Stick the basic paper to the mountboard
Let this dry completely (under a book or other heavy weight to keep it flat, if necessary)

Cut out the house pieces carefully – it is up to you whether you would like an indented second floor or not

Check that the floors and back wall match in length exactly

Measure the width of the dividing walls and cut strips of mountboard of the required width

Seal all the cut edges of the mountboard with a thin layer of glue (this should give you a better finish that my spray painted effort)
Let the glue dry completely

Paint the mountboard with paint of your choice – top tip: don’t use very watery paint. If you do it will un-stick the glue and make the mount-board swell up
Let the paint dry completely

Glue the Ground Floor to the bottom edge of the Back Wall.

The 'E' House - back view

The roof sits on top of the back wall and the ground floor is in front of the back wall.
Always let the glue dry completely

Glue the decorative paper for the back of the rooms to the back of the house – you will probably need to trim the kitchen and hall floor, so that it looks ‘right’

Alternatively, you can glue each room down individually.
Let this dry completely

While it is drying, glue the decorative panels to the strips of mountboard that you have cut. The panels do not have to be cut to an exact height at this point, but they do have to have the ‘correct’ panels in place e.g. nursery/ bedroom, bedroom / bathroom, kitchen / hall.
Let these dry completely

Then cut the kitchen / hall room divider so that it fits the space between the Ground Floor and the Second Floor and glue it in place
Let it dry completely

Glue the second floor into place
Let it dry completely

Cut the remaining room dividers so that they reach ceiling height – cut the top at the angle of the roof if you wish – and glue them in place
Let them dry completely

Glue the roof in place. I didn’t cut angles for the apex of the roof. Angled joints seem to be out of fashion of at the moment, so I simply left a small gully.
NB Working with the back of the house on a flat surface will make it easier to get a neat join at the back
Let the glue dry completely

Repaint the roof and the back of the house. Re-touch any other paint work that needs it.

(optional) When the paint is dry, seal the surfaces with a varnish of your choice – the varnish used for finishing does depend on what paint you have used. I used a mixture of acrylic paints for the red. The off-white colour was fast-drying spray paint. The spray paint was a bad choice because it raised the grain on the cut edges of the board, but it does have a nice shiny finish on the surface of the mountboard

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As with all the projects that are freely available on this blog: Please don’t sell the plans for this house, or the interior decoration.

If you would like to sell the house that you make, please think about the ground floor and find a way to make it more stable : )

If you decide to make a replica / tribute to the Bozart Kaleidoscope House in miniature, a credit to the designers would be appreciated:


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About the adverts:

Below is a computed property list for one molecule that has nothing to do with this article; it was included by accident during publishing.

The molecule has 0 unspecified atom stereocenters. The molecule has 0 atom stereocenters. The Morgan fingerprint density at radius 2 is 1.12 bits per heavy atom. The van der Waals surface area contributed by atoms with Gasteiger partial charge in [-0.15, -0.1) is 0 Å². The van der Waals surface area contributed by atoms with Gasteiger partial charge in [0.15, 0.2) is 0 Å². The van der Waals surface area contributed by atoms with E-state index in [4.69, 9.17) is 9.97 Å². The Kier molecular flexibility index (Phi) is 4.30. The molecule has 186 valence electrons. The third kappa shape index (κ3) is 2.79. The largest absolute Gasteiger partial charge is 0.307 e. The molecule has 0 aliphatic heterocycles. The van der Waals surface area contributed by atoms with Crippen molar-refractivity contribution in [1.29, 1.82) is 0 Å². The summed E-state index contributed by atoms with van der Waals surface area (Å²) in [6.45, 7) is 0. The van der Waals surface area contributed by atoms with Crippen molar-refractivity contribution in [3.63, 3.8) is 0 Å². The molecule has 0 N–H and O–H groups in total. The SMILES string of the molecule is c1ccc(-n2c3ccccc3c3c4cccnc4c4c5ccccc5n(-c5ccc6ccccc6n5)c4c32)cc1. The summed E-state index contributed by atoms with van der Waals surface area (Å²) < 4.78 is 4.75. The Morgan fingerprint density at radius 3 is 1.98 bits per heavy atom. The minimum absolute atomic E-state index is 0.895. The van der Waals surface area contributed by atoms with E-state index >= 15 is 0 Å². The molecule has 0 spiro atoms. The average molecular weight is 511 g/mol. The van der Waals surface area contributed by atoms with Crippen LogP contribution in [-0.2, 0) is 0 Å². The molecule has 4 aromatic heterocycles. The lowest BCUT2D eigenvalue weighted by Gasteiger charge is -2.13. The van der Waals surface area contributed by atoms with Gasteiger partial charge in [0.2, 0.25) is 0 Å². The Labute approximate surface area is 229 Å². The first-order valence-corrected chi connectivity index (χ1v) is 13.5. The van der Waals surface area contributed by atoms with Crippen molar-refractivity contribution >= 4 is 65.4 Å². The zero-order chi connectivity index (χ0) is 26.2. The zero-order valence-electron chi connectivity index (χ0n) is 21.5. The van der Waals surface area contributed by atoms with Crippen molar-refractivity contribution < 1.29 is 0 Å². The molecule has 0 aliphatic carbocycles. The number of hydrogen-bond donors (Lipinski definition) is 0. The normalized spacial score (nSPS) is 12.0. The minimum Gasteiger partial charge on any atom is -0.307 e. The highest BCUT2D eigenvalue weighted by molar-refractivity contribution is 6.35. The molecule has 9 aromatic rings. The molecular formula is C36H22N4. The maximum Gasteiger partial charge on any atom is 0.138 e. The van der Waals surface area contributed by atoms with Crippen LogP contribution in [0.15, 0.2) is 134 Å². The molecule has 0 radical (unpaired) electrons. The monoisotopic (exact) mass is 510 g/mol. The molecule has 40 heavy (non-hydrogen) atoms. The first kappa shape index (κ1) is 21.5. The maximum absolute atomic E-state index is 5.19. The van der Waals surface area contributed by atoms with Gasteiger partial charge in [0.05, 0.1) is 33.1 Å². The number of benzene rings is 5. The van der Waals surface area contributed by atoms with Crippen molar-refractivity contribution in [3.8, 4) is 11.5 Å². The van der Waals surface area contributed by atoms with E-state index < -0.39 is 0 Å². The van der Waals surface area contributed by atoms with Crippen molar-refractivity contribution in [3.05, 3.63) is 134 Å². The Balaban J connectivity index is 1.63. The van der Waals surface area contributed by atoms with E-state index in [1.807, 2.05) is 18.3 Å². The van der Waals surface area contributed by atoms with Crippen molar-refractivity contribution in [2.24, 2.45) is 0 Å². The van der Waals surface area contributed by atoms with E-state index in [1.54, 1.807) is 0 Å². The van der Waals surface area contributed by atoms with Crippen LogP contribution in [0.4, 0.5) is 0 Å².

WordPress sometimes places advertisments on the blogs that they host: they need the money to keep WordPress on-line.

By paying a small amount of money I could have these advertisements removed. I choose not to do this – I need every penny for paint, and glue, and card, and paper, and wood, and all sorts of other things too.




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Sandford House

Open House Miniatures - Sandford Miniature Dolls' House (front)

This little two storey house was inspired by an Irish Baby House that I saw illustrated in an exhibition catalogue.

It is traditional in design and decorated in soft, clear colours on the outside, with boldly patterned papers on the inside.

There is a large range on the ground floor and a substantial fireplace on the first floor.

The front is fully hinged and the front door is fixed shut.

My houses are entirely handmade and they all vary slightly.



2 and 7/16th inches tall (to the top of the chimneys) – (6.3cm)

Just under 2 inches to the top of the roof – (5cm)

The base is 7/8th inches wide – (3.3cm x 3.6cm)  x 1 and 5/16th inches deep

The rooms are 7/8th inches deep inside (to the back wall) and just under 1 and 5/8th inches wide (2.3cm x 4cm)



The original “Sandford” was built in Dublin, Ireland in the 1790 and it was quite an extensive building with side wings.

Copy of Page 33 from Dolls' House Show Catalogue circa 1989

My version reflects the architecture of the 1700s / early 1800s, and is evocative of the solid, square villas in St. Johns Wood, London that I have always loved for their understated elegance and subtle exterior decoration.



This miniature house is not a “toy” – it is a “collector’s item”

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We had a gleam of sunshine earlier this week, so I tried to take some photographs of a Christian Hacker House that I had just finished.

They were not entirely successful, but they were not bad and the colours were …  nearly right … mostly…

If I sound grudging, it is because the house is very delicately  coloured and I don’t think I have managed to capture this very well.